Antiquities go under glass at downtown Aeolou and Kotzia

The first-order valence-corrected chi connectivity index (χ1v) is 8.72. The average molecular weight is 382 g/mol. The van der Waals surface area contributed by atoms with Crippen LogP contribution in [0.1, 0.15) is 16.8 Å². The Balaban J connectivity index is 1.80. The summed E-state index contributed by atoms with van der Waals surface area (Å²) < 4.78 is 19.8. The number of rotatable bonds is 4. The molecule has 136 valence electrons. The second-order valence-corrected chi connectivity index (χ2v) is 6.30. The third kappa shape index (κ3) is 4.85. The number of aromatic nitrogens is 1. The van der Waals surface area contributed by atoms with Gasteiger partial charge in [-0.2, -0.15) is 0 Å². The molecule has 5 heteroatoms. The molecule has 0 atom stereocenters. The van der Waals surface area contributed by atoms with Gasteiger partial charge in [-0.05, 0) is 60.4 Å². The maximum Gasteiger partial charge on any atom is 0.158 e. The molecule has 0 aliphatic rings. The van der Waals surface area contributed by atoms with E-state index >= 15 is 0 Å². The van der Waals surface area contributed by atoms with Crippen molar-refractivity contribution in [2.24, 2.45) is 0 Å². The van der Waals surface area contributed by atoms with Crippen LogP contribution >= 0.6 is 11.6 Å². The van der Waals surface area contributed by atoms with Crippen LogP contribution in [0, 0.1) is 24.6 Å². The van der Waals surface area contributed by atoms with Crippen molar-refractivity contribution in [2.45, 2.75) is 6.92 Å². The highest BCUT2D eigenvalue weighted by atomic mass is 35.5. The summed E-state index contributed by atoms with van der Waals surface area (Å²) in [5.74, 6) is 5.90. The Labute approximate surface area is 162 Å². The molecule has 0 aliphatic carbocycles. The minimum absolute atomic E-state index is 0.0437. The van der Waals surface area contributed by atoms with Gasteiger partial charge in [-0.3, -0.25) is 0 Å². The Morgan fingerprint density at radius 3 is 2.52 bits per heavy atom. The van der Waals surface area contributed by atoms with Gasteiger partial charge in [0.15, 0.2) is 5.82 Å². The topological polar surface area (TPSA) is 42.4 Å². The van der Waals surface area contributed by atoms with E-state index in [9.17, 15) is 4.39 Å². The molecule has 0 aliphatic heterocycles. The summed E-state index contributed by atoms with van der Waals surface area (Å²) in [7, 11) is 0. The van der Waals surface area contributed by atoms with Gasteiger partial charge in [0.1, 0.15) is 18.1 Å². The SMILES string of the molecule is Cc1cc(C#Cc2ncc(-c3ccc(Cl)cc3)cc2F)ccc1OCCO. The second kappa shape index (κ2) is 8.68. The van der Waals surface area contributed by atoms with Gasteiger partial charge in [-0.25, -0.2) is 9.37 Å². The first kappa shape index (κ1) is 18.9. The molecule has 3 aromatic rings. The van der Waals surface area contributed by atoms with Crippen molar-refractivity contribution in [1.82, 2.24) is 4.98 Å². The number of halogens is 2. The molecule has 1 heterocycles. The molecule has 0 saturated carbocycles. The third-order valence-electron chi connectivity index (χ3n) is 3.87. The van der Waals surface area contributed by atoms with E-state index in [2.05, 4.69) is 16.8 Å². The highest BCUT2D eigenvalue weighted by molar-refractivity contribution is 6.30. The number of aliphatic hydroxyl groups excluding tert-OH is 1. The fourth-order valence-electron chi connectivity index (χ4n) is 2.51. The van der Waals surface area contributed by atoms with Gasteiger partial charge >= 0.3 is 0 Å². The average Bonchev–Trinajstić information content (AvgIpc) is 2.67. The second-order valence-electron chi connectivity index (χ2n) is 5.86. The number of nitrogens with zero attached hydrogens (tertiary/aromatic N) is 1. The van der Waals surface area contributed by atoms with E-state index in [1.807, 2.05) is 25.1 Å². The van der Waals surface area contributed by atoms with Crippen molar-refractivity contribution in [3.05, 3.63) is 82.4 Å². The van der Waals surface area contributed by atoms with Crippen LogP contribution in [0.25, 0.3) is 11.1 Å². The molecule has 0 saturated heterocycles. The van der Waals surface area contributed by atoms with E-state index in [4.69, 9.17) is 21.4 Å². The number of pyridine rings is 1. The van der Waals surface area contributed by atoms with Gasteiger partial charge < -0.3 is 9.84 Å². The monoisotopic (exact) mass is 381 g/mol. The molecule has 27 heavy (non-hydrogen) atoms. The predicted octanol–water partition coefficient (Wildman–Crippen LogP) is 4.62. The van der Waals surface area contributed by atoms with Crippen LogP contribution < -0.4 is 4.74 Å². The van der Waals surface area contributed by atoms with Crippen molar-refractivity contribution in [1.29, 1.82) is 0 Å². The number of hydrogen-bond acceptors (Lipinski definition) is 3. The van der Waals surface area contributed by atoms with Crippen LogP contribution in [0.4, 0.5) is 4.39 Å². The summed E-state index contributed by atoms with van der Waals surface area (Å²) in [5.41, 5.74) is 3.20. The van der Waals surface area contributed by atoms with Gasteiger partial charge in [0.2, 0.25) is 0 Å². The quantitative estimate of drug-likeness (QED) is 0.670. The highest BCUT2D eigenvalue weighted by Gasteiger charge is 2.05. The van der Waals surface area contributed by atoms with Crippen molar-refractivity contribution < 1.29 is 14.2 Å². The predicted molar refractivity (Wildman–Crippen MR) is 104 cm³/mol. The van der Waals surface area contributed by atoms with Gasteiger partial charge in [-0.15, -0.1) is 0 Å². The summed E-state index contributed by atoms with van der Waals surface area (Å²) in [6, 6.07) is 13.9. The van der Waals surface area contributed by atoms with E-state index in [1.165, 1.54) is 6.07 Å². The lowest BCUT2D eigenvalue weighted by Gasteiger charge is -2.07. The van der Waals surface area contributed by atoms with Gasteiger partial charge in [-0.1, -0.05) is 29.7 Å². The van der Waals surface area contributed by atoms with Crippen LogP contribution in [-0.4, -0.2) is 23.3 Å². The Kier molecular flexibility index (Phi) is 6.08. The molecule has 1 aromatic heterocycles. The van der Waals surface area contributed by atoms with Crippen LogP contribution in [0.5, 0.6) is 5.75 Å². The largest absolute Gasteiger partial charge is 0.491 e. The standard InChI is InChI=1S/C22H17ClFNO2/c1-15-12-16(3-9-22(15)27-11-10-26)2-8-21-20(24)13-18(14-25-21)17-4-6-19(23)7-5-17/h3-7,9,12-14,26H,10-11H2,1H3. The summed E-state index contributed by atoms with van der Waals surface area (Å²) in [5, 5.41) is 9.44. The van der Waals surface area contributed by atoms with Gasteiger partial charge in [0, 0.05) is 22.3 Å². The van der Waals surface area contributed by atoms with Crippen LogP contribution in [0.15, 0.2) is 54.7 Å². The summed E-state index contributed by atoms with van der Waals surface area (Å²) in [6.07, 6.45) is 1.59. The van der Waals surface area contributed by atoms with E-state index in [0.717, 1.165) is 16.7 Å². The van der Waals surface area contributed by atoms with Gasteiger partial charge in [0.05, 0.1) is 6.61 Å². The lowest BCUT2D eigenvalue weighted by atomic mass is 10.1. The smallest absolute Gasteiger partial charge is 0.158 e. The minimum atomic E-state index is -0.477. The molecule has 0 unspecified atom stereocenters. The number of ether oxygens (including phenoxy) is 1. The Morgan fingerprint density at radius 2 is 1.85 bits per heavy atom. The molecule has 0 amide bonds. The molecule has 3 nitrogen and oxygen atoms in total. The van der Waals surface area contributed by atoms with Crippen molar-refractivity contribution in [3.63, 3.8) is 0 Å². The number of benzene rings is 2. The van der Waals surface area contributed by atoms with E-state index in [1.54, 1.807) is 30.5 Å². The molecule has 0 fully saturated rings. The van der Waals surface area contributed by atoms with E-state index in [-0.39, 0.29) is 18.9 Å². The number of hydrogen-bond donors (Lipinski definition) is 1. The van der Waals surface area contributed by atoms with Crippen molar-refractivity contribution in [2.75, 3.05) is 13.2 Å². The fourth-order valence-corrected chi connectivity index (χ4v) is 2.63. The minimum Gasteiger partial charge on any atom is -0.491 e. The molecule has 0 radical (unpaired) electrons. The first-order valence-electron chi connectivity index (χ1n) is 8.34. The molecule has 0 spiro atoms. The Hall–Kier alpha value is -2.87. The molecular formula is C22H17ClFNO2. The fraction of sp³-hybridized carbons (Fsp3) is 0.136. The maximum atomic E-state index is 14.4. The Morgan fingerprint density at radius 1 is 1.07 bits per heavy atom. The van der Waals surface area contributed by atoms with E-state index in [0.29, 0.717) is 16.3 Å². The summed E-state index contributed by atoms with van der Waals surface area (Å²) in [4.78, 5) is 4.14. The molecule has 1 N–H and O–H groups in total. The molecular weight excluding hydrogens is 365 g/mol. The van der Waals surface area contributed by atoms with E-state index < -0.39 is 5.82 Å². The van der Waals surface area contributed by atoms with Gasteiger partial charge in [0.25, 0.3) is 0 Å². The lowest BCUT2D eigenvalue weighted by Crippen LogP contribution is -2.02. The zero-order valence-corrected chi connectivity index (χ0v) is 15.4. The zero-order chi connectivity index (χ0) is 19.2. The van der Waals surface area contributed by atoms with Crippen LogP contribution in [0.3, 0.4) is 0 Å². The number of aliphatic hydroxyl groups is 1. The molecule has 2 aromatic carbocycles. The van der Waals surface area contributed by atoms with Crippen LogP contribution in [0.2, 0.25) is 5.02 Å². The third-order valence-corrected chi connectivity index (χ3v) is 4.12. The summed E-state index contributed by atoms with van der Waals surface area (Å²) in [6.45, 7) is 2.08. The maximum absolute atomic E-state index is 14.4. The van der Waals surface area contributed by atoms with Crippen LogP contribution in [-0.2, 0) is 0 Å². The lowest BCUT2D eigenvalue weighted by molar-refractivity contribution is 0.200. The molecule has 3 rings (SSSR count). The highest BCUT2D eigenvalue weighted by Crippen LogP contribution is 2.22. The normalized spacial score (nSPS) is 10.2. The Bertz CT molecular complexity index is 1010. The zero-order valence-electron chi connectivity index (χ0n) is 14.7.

Kotzia Square and Aeolou Street in downtown Athens have not looked their best for years, but soon they will put on a better face for passers-by. Impressive new finds excavated near the Mela mansion during the unification of Athens’s archaeological sites are to be showcased under glass covers. A section of the ancient wall, an internal peripheral road, five stone courses of a proteichisma (a wall built in front of the city wall), a defensive ditch, the retaining wall of the ditch, and an external peripheral road will all be part of an archaeological site, together with finds unearthed beneath the National Bank of Greece’s new building (photo) and part of the Archanian Road found in Kotzia Square. The recently discovered antiquities (excavated by archaeologist Olga Zachariadou from the Third Ephorate of Prehistoric and Classical Antiquities) will be on display under three glass and metal coverings to be made by Costas Zambas. The glass will be glare-proof, making it easy for visitors to view the antiquities. The three covers will be in the shape of pyramids, rising a meter above the pavement, with wooden bridges. The whole project is budgeted at 1,750,000 euros and will be paid for by the company reunifying the archaeological sites of Athens (EAXA). The latest discoveries furnish yet more evidence about the fortification and topography of Athens in antiquity. During a five-month dig starting in August 1988, archaeologist Effi Lygouri-Tolia, also from the Third Ephorate, unearthed part of the city wall from the late Roman period, parts of a fourth-century BC proteichisma and ditch, and a road from the classical era. Other discoveries included parts of collection pipes, carved out of the natural rock, sections of pipes with clay components and the foundations of a circular tower. The ancient road began at the Archarnian Gate, and was a main road leading from Athens to the northern demes of Attica. Its continuation was found in Kotzia Square as were a large number of tombs from the classical era. Now they will all be part of an open-air site for antiquities, but without the garbage that used to accumulate in the square or the presence of street vendors selling their wares.

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